I think we’ve all felt that awful feeling of trying to force ourselves to be creative. When we force it, we’re really trying to force our logical brain regions to be creative. It’s like asking your gardener to perform your appendix surgery. It’s just not what she does.

Instead, stop forcing it. Take a break. Take a long walk or a relaxing bath or shower. Let your mind wander.

Whatever you do, stop forcing it. This break lets your creative centers rise to the surface of your attention and get heard.

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4. Practice Mindfulness

The final trick to start accessing your so-called right brain is to practice mindfulness.

Now, there’s a lot of different ways to go about mindfulness. You can take a more physical approach with a yoga class. Or you can try meditating to become more aware and in tune with your thoughts and feelings: Meditation for Beginners: How to Meditate Deeply and Quickly

You could also try to incorporate fun mindfulness exercises[11] into your everyday routine like forcing yourself to go on detours or pretending you’re a detective who needs to examine people and places closely.

Any way you do it, mindfulness exercises and training can help you become better versed in how your brain works and what your normal thought process is like on a day-to-day basis. If we’re ever going to reach our optimal creativity, we have to become an expert in how our individual brain functions. Mindfulness is one way to become your very own brain expert.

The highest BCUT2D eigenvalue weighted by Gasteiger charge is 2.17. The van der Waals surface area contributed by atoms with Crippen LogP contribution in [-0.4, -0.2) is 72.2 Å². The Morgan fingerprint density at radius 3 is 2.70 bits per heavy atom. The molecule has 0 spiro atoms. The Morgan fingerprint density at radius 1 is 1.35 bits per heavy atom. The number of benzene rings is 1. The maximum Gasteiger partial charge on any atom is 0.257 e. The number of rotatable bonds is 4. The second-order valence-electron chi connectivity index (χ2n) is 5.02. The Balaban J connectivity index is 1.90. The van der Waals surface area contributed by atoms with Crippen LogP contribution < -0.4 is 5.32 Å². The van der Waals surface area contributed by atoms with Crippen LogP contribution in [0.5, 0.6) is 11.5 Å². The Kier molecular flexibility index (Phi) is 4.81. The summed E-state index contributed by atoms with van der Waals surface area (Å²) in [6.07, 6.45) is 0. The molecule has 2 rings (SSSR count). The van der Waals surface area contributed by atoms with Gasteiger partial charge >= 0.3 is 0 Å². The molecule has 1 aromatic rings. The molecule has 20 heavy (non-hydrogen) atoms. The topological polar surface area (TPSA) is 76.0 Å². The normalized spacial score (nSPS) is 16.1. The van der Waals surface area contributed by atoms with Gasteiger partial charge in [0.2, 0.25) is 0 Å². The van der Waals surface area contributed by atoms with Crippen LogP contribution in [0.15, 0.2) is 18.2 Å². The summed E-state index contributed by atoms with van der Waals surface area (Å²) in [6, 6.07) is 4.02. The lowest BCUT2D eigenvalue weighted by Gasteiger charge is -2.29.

Mindfulness also has added benefits like calming us, slowing our breathing, and helping us become more observant, which are also great ways to start tapping into our creative potential.

Final Thoughts

So, it may not be correct to say that our right brain is our creative brain, but it is still a valid pursuit to try to optimize our creative brain centers.

The key to do so is to relax, become observant, shift your perspective, move your body, try something new, and, whatever you do, don’t force it.

Creativity can feel slippery. It can abandon us when we need it most, but by slowing down and looking at things from a new perspective, we can give ourselves a better chance of tapping into our ultimate creativity, even if that doesn’t exactly mean our “right brain.”

More Tips on Boosting Creativity

Featured photo credit: Kelly Sikkema via unsplash.com

Reference